God’s Message Development

The title might be a bit deceiving, but you will understand. I fell in love with public relations and advertising at a young age. Blame it on Disney’s The Kid (I know, not the best representation of PR) and the billboards I am about to talk about.

Three Billboard's from God

Three Billboard's from God

Have you ever seen those billboards from God? Missouri is like billboard capital of the world, so I am sure you have sooner or later. If not, hopefully the three examples will jog your memory.

This campaign was one that really turned heads. It was started by an anonymous donor who approached an ad agency in Florida to run a campaign for three months locally. The goal was to create a spiritual climate and get people to think about a daily relationship with a loving and relevant God. The ad agency put together all of the elements of creating a sticky message. It was so effective that, the campaign went national and survived over a decade.

Simplicity – Black billboard with once sentence in white text, all signed by God

Unexpectedness – When was the last time you saw God literally giving you a sign?

Concreteness – Faith transcends all religious affiliations. People have respect toward faith whether it is Atheism, Buddhism, Islam, or Christianity. We know what people are after, there isn’t a hidden agenda on the billboard. Look at billboards. No logos, no website, nothing. For once just an altruistic message being placed in real life.

Emotions – The messages ranged from being serious to using humor to make people think about God in a new way. Some of my favorites include:

  • Will the road you’re on get you to My place?
  • You think it’s hot here?
  • Keep using my name in vain, I’ll make rush hour longer.

Credibility – I would consider a basic message that lines up with the same messages that are conveyed in the Bible as pretty credible.

Stories – The billboards reflect our lives. They made sense because they fit in with what people were experiencing, heat in Missouri during the summer, or rush hour traffic in KC. They were always relevant, which in turn made the connection that the ad agency was attempting to make between you and God. It made God personal.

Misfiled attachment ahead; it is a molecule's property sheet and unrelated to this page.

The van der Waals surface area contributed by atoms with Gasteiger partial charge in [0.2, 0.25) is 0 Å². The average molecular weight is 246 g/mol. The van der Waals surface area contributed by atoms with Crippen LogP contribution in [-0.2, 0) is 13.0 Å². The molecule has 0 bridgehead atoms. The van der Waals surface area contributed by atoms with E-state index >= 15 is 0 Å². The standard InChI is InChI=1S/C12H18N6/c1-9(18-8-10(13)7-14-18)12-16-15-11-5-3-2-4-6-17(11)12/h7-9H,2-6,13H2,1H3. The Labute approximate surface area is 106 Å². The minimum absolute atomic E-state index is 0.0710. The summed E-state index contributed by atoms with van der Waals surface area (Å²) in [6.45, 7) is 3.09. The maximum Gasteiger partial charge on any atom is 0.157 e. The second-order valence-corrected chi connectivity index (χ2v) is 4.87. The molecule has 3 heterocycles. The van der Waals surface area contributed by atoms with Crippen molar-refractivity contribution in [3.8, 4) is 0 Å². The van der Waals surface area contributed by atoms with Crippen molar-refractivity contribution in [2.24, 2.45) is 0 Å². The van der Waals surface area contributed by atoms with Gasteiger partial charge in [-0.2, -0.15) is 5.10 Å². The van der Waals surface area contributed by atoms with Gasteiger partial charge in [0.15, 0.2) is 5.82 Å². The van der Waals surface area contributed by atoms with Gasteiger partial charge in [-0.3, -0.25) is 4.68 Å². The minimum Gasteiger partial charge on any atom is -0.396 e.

I remember seeing these as a kid and I thought that they were genius. So this morning, Google news brought me a gem. A billboard has popped up in Waco, Texas mimicking the “God’s Message” billboards that has an entirely different purpose. Due to the recent conference realignment fight taking place in the Big XII, A&M supporters are having fun with Baylor’s baptist values publicly. This billboard nearly went up over night, so another element that I think belong as a part of the five sticky message should be Relevancy or Timeliness. Enjoy.

God's Message to Baylor

God's (and Texas A&M supporters') Message to Baylor

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About John Peterson

Mass Comm Grad Student & Public Speaking GA at the University of Central Missouri. My passions include public relations, sports, travel, social media, technology, sustainability & dogs.
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2 Responses to God’s Message Development

  1. These billboards are definitely effective but should people really personify God as, “You can run, but you can’t hide from me?” Seems a bit scary for a loving and caring God!

  2. John Peterson says:

    I completely get what you are saying. I didn’t think it was the best of signs, the few that I listed under emotions are easily my favorite. I think it really depends on how the person interprets the message.

    Biblically I think it is suppose to express to them that no matter what wrongs they have done, he has seen them all along, and that he is still willing to grant them grace whenever they are willing to accept it. Or it can be meant to convey how large and caring he is to have so many people in the world, but he is worried about tracking you down personally. It all depends on how you want to see it. In the end, all that matters is that it causes people to think about God.

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